Middle East

Middle East crisis is embarrassing for Washington

Benjamin Netanyahu, Barack Obama and Mahmoud Abbas at the White House, 1 September 2010
Image caption The Obama administration is not delivering the change it promised

America's policy towards the Israelis and Palestinians is in disarray.

The attempt to persuade, cajole and bribe Israel into a limited and partial freeze on building for Jews in the occupied territories has been declared dead.

That at least replaces some wishful thinking with a note of realism.

Unless there is a parallel, top secret peace negotiation going on that will surprise the region, as the Oslo agreements did in 1993, it is clear that the Americans are floundering.

Never mind the embarrassment that this very public display of the limits of their influence with Israel has caused President Barack Obama and his administration.

In the age of Wikileaks, they must be getting used to red faces.

What matters much more is the fact the world's most powerful country is low on ideas that work in a region that is dangerously unstable and getting more so.

In the Middle East, Mr Obama and his administration have shown that they are not delivering the change they promised.

The president believes that ending more than 100 years of conflict between Arabs and Jews would make it much easier to deal with the region's other dangers.

Questions

Some Israeli right-wingers disagree - but many others around the world and in the Middle East share the same view.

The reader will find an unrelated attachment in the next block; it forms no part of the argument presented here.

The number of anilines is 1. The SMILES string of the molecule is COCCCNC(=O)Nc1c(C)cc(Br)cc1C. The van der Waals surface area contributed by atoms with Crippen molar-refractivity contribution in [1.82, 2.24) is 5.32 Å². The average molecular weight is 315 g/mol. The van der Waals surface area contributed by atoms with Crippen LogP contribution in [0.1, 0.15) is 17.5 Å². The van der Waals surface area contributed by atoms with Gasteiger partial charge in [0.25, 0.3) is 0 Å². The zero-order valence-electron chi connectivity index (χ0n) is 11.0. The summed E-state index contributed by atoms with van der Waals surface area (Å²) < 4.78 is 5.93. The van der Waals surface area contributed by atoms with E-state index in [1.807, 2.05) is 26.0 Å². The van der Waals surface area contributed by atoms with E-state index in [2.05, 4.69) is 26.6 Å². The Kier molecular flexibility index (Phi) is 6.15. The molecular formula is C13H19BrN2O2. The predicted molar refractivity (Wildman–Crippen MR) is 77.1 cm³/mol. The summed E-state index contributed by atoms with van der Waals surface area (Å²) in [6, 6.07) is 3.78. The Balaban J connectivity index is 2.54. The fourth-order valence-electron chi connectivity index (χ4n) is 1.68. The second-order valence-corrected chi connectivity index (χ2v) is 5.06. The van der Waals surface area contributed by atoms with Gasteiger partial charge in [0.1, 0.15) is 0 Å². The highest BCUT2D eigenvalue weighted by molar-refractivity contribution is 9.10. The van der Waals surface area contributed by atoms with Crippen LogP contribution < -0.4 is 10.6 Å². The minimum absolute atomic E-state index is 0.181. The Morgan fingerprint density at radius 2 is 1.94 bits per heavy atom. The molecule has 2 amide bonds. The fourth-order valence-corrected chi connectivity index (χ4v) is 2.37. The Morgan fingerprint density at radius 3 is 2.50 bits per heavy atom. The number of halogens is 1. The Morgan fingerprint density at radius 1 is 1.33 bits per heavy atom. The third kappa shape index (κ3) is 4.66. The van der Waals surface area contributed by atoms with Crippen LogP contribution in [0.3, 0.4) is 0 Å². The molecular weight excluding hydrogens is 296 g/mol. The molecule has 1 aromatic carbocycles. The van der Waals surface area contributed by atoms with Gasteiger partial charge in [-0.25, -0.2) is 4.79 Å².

For the time being it is most likely that the US will fall back to the often-tried and often-failed technique of shuttling back and forward between the Israelis and the Palestinians. That is unlikely to produce much.

The US will also come under pressure to punish the Israelis for their intransigence by not vetoing resolutions that might be helpful to the Palestinians at the United Nations. That is also unlikely for the time being.

Behind the scenes, the Americans will no doubt be analysing what has gone wrong and why.

They have to ask whether any kind of deal involving land in the West Bank and occupied East Jerusalem is possible under the current Israeli government.

They have also to ask whether a deal is possible when the Palestinian President Mahmoud Abbas has a questionable mandate as leader and no control over Gaza.

Related Internet links

The BBC is not responsible for the content of external Internet sites